“All they will do is drive up costs, make lawyers richer, and hamper energy security in the United States,” said Kish.

‘Sand in the Gears’

These rules are one small part of the Biden administration’s “whole of government” approach to blocking fossil fuel production and use, says Bette Grande, president of the Roughrider Policy Center.

“These regulations are consistent with actions from other arms of the Biden administration aimed at throwing sand in the gears of our fossil fuel industry,” said Grande. “The regulators always sugarcoat their positions, but the impacts show the true intent, with more red tape simply adding more costs and delays, further reducing supplies.

“The Biden administration is trying to pass the buck on rising energy prices, but this action by FERC, and similar actions by other agencies, constrain domestic energy production and supply,” said Grande. “They can run, but they can’t hide from the devastating impacts of their Net-Zero 2050 policies.”

‘Skyrocketing Energy Prices’

Europe provides a cautionary tale about America’s energy future under Biden’s climate crusade, says Kish.

“Europe is waking up to skyrocketing energy prices pushed by Greens and the lack of energy security green policies are producing,” said Kish. “The United States, currently insulated by our recently achieved energy independence, is now being headed by those who haven’t gotten the memo that energy weakness is national security and economic weakness, which breeds foreign aggression.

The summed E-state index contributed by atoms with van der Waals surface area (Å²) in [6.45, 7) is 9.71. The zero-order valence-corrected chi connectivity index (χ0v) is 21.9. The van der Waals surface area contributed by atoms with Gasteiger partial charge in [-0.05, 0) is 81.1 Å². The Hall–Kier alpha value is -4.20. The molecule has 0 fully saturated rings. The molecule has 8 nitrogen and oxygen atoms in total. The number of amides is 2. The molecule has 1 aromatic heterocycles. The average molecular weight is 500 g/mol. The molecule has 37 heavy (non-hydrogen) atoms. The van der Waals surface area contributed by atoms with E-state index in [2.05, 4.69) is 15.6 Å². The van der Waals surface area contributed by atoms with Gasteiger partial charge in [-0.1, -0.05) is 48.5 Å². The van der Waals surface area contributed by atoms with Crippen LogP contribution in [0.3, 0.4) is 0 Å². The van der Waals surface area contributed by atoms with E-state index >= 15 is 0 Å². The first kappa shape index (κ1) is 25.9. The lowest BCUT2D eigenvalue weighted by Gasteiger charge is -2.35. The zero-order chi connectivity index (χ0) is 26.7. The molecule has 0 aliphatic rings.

“President Biden continues to call climate change the ‘existential threat’ which guides his energy, economic, and even national security policies,” said Kish. “The orders have gone out to his lieutenants to do everything in their power to irreversibly change the energy outlook in the United States, and they are faithfully carrying out his orders.”

‘Just Do Your Damn Job’

During a mid-March hearing before the Senate Energy and Commerce Committee, during which Glick was called to testify, committee chair Sen. Joe Manchin (D-WV) joined others in criticizing FERC’s pipeline delays.

Federal agencies including FERC are “throwing so many more obstacles, … [going] way outside of his wheelhouse,” Manchin said about Glick to the press after the hearing. “Just do your damn job; that’s all I told him.”

In the week after the Senate grilling, FERC announced it was placing the climate policies on hold, downgrading them to draft status, which would not be applied to pipelines already involved in the permitting process.

Kevin Stone (kevin.s.stone@gmail.com) writes from Arlington, Texas.

Kevin Stone
Kevin Stone
Kevin Stone writes from Dallas, Texas.


  1. Yep, we are in remarkable times. Whether it is FERC, EPA, NEPA, SEC…you name it and the all out assault on fossil fuels at every level is breathtaking. In the 40+ years I have been involved in regulatory/policy matters within & attendant to the oil & gas industry I have never seen anything like it. Basically, these ideologues in Congress & various administrative agencies with the support of the mainstream media are (literally) promoting sawing the legs right out from under the table on energy security. Better hope that mid-terms in November turn the tide. Otherwise, this ongoing “dumpster fire” is only going to get worse…